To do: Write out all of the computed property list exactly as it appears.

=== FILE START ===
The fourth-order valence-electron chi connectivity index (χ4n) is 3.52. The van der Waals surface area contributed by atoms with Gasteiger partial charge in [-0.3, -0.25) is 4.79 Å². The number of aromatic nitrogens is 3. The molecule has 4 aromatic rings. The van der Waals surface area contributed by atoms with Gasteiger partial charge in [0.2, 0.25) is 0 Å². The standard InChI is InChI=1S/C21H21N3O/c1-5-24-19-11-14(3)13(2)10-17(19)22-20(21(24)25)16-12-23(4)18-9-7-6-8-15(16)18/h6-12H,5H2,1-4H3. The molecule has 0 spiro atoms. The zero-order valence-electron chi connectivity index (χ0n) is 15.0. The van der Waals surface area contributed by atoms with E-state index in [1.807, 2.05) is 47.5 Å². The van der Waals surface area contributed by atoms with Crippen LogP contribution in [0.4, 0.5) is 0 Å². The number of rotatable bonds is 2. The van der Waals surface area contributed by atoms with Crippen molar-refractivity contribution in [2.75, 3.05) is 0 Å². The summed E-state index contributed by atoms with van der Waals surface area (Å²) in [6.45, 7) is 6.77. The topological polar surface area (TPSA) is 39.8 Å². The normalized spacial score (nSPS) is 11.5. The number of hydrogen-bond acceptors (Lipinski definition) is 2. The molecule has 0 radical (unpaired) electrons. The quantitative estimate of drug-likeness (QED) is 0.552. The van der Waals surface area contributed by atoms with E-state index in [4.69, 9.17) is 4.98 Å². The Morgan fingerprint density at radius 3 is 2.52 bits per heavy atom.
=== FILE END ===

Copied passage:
The fourth-order valence-electron chi connectivity index (χ4n) is 3.52. The van der Waals surface area contributed by atoms with Gasteiger partial charge in [-0.3, -0.25) is 4.79 Å². The number of aromatic nitrogens is 3. The molecule has 4 aromatic rings. The van der Waals surface area contributed by atoms with Gasteiger partial charge in [0.2, 0.25) is 0 Å². The standard InChI is InChI=1S/C21H21N3O/c1-5-24-19-11-14(3)13(2)10-17(19)22-20(21(24)25)16-12-23(4)18-9-7-6-8-15(16)18/h6-12H,5H2,1-4H3. The molecule has 0 spiro atoms. The zero-order valence-electron chi connectivity index (χ0n) is 15.0. The van der Waals surface area contributed by atoms with E-state index in [1.807, 2.05) is 47.5 Å². The van der Waals surface area contributed by atoms with Crippen LogP contribution in [0.4, 0.5) is 0 Å². The number of rotatable bonds is 2. The van der Waals surface area contributed by atoms with Crippen molar-refractivity contribution in [2.75, 3.05) is 0 Å². The summed E-state index contributed by atoms with van der Waals surface area (Å²) in [6.45, 7) is 6.77. The topological polar surface area (TPSA) is 39.8 Å². The normalized spacial score (nSPS) is 11.5. The number of hydrogen-bond acceptors (Lipinski definition) is 2. The molecule has 0 radical (unpaired) electrons. The quantitative estimate of drug-likeness (QED) is 0.552. The van der Waals surface area contributed by atoms with E-state index in [4.69, 9.17) is 4.98 Å². The Morgan fingerprint density at radius 3 is 2.52 bits per heavy atom.